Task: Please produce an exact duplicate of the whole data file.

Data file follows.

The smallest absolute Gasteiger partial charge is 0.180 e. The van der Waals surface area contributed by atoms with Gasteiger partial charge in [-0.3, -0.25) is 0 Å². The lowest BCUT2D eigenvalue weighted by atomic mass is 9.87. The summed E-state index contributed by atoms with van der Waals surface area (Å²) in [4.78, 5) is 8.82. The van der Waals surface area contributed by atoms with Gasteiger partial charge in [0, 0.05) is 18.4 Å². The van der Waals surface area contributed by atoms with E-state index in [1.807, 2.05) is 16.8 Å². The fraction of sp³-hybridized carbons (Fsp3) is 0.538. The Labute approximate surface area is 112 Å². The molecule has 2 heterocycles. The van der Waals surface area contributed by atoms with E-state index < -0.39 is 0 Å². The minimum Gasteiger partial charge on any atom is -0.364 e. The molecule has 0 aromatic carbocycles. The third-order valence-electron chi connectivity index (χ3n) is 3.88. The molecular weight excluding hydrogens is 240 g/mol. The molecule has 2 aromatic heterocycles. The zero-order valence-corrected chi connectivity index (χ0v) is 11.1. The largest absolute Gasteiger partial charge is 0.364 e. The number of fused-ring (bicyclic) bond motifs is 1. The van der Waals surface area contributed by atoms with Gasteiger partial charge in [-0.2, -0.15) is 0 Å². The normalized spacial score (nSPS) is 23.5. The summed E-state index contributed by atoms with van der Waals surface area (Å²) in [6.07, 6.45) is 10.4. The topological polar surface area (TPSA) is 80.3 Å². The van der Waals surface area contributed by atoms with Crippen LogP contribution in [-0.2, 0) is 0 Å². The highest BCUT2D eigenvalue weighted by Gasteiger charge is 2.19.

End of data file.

The smallest absolute Gasteiger partial charge is 0.180 e. The van der Waals surface area contributed by atoms with Gasteiger partial charge in [-0.3, -0.25) is 0 Å². The lowest BCUT2D eigenvalue weighted by atomic mass is 9.87. The summed E-state index contributed by atoms with van der Waals surface area (Å²) in [4.78, 5) is 8.82. The van der Waals surface area contributed by atoms with Gasteiger partial charge in [0, 0.05) is 18.4 Å². The van der Waals surface area contributed by atoms with E-state index in [1.807, 2.05) is 16.8 Å². The fraction of sp³-hybridized carbons (Fsp3) is 0.538. The Labute approximate surface area is 112 Å². The molecule has 2 heterocycles. The van der Waals surface area contributed by atoms with E-state index < -0.39 is 0 Å². The minimum Gasteiger partial charge on any atom is -0.364 e. The molecule has 0 aromatic carbocycles. The third-order valence-electron chi connectivity index (χ3n) is 3.88. The molecular weight excluding hydrogens is 240 g/mol. The molecule has 2 aromatic heterocycles. The zero-order valence-corrected chi connectivity index (χ0v) is 11.1. The largest absolute Gasteiger partial charge is 0.364 e. The number of fused-ring (bicyclic) bond motifs is 1. The van der Waals surface area contributed by atoms with Gasteiger partial charge in [-0.2, -0.15) is 0 Å². The normalized spacial score (nSPS) is 23.5. The summed E-state index contributed by atoms with van der Waals surface area (Å²) in [6.07, 6.45) is 10.4. The topological polar surface area (TPSA) is 80.3 Å². The van der Waals surface area contributed by atoms with Crippen LogP contribution in [-0.2, 0) is 0 Å². The highest BCUT2D eigenvalue weighted by Gasteiger charge is 2.19.